The affected meat, some sold in the form of bone-in rib-eye roasts, was processed at Fruitland American Meat in Jackson, Mo. It was shipped to the Whole Foods distribution center in Connecticut and ended up at 34 Whole Foods stores in the Northeastern area of the country. The meat was also distributed to a restaurant in New York City and a restaurant in Kansas City, Mo.
The recalled beef was packaged between September 2013 and April 2014, according to a statement from the USDA. The affected products include 40-pound cases of cryovac packages of bone-in Rain Crow Ranch Ribeye with the establishment number 2316 and quartered beef carcasses with the same establishment number.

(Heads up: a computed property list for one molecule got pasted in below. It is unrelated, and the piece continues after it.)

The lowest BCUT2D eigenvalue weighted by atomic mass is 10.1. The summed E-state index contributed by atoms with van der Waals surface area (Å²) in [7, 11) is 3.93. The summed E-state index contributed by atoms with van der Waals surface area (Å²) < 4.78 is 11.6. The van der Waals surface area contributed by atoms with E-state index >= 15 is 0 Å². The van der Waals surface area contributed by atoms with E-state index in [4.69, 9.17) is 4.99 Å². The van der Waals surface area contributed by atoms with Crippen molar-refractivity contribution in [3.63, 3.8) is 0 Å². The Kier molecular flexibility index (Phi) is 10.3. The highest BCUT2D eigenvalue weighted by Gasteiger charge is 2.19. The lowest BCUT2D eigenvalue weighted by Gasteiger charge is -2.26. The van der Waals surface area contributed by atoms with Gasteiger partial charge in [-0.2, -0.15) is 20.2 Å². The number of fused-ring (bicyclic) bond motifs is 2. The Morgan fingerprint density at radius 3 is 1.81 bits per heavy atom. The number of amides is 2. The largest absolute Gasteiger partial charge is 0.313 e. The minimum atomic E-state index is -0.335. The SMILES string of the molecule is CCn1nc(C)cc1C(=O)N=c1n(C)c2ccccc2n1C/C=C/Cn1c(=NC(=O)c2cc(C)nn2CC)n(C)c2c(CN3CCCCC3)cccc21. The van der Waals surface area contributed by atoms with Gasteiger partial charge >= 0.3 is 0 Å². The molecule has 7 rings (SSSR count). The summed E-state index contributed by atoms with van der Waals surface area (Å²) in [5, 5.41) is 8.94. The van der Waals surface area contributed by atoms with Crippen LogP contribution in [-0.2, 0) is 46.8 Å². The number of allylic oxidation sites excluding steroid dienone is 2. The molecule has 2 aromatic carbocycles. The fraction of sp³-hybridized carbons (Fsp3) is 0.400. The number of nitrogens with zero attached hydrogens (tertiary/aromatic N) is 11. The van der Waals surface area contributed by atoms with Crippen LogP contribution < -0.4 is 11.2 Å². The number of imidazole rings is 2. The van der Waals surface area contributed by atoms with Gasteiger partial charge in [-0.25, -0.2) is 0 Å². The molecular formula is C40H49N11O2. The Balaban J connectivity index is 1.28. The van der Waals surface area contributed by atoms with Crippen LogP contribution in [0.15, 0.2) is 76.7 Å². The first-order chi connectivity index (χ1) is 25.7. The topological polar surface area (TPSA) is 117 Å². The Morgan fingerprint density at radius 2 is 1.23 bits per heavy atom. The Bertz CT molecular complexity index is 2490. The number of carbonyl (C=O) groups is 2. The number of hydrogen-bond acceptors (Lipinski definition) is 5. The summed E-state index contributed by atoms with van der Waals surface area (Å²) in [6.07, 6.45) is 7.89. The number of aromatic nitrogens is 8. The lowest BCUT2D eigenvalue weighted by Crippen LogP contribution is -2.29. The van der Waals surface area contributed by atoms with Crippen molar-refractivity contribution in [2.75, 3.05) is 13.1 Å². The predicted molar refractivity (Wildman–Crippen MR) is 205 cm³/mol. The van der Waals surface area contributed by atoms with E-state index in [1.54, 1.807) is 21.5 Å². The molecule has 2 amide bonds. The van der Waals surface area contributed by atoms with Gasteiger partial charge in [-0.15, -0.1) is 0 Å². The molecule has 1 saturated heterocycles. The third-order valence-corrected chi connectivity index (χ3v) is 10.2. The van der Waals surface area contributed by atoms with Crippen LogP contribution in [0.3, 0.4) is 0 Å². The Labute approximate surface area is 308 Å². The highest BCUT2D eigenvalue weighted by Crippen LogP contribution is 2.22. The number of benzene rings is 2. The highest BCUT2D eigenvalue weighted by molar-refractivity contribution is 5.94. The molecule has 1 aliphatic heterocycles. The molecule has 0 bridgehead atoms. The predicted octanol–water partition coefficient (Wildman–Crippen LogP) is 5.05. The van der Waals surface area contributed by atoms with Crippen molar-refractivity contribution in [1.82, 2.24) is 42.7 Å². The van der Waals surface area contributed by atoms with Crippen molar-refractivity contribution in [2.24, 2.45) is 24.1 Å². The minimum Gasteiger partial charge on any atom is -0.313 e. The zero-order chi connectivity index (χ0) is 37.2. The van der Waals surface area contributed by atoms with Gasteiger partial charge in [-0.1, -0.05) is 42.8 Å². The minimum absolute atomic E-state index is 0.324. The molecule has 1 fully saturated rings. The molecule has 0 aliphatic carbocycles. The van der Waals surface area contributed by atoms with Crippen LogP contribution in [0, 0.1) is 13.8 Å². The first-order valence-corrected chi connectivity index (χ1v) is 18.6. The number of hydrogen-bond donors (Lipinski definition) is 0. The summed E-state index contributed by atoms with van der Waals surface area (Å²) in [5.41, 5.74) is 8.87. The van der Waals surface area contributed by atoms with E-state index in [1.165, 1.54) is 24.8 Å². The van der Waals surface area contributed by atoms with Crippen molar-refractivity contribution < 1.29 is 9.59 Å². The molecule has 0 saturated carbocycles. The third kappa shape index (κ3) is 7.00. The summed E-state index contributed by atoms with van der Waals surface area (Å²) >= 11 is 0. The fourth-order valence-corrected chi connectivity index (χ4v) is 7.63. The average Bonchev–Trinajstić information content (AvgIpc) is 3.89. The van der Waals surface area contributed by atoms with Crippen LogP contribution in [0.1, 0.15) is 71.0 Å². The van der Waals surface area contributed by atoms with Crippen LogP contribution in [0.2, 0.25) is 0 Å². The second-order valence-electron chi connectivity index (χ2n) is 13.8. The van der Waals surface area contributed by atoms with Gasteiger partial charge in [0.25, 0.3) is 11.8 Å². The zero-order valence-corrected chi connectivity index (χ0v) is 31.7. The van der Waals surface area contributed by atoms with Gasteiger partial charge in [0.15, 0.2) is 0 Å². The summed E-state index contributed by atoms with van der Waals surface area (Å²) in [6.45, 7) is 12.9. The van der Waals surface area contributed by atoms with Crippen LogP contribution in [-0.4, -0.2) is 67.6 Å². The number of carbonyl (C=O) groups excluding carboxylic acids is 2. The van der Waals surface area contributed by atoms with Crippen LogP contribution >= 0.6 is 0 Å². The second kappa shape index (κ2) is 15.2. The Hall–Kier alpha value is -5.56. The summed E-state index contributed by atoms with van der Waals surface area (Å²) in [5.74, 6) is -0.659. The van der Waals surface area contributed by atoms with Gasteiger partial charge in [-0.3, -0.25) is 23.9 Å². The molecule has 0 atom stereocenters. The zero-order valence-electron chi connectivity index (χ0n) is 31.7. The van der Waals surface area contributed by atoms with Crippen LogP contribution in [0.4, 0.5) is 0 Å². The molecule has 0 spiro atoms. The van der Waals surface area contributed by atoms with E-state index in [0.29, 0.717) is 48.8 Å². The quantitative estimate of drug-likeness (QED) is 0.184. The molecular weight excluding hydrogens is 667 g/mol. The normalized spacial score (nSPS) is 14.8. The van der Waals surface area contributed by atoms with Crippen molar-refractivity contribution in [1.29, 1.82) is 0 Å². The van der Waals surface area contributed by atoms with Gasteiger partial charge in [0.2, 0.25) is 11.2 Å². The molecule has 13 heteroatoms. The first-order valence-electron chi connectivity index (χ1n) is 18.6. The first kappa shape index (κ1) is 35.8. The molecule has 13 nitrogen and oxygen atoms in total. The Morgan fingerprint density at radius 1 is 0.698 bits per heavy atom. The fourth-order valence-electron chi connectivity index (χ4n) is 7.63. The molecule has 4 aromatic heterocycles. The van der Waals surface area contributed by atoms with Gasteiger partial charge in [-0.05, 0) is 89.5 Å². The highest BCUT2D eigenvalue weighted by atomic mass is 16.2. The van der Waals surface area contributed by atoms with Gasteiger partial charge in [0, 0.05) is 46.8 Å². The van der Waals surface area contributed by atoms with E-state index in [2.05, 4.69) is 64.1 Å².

The meat was recalled after a USDA Food Safety and Inspection Service of the company slaughter logs revealed some of the cattle may not be in compliance with USDA regulations that require the full removal of the dorsal root ganglia in cattle aged 30 months and older. The problem could have been caused by the way some company employees were recording the age of the cattle.
The FSIS public health veterinarian inspected all the cattle in question and found no signs of mad cow disease.
According to the Centers for Disease Control and Prevention, human consumption of meat contaminated with mad cow disease can result in Creutzfeldt-Jakob, a fatal, rapidly progressive neurodegenerative disorder.